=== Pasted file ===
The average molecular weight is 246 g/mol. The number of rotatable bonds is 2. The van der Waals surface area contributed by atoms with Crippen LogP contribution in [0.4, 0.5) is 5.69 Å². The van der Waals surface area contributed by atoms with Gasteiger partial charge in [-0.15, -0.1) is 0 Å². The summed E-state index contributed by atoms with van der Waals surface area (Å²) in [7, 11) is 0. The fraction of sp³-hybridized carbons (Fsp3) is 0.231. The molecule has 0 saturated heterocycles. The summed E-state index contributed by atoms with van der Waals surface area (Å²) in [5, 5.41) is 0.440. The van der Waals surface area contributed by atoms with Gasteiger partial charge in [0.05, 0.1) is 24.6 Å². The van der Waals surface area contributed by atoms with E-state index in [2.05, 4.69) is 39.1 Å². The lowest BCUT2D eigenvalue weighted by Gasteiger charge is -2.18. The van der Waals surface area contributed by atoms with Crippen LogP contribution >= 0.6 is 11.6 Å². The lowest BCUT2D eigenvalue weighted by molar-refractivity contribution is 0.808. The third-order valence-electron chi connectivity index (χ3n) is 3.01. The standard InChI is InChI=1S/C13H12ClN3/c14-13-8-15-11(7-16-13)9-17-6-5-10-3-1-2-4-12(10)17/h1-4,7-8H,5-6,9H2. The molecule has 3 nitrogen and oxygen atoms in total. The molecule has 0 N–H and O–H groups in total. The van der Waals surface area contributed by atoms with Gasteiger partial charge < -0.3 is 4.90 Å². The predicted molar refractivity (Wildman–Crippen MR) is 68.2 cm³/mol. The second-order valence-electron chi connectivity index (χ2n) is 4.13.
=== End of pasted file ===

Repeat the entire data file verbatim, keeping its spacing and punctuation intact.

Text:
The average molecular weight is 246 g/mol. The number of rotatable bonds is 2. The van der Waals surface area contributed by atoms with Crippen LogP contribution in [0.4, 0.5) is 5.69 Å². The van der Waals surface area contributed by atoms with Gasteiger partial charge in [-0.15, -0.1) is 0 Å². The summed E-state index contributed by atoms with van der Waals surface area (Å²) in [7, 11) is 0. The fraction of sp³-hybridized carbons (Fsp3) is 0.231. The molecule has 0 saturated heterocycles. The summed E-state index contributed by atoms with van der Waals surface area (Å²) in [5, 5.41) is 0.440. The van der Waals surface area contributed by atoms with Gasteiger partial charge in [0.05, 0.1) is 24.6 Å². The van der Waals surface area contributed by atoms with E-state index in [2.05, 4.69) is 39.1 Å². The lowest BCUT2D eigenvalue weighted by Gasteiger charge is -2.18. The van der Waals surface area contributed by atoms with Crippen LogP contribution >= 0.6 is 11.6 Å². The lowest BCUT2D eigenvalue weighted by molar-refractivity contribution is 0.808. The third-order valence-electron chi connectivity index (χ3n) is 3.01. The standard InChI is InChI=1S/C13H12ClN3/c14-13-8-15-11(7-16-13)9-17-6-5-10-3-1-2-4-12(10)17/h1-4,7-8H,5-6,9H2. The molecule has 3 nitrogen and oxygen atoms in total. The molecule has 0 N–H and O–H groups in total. The van der Waals surface area contributed by atoms with Gasteiger partial charge < -0.3 is 4.90 Å². The predicted molar refractivity (Wildman–Crippen MR) is 68.2 cm³/mol. The second-order valence-electron chi connectivity index (χ2n) is 4.13.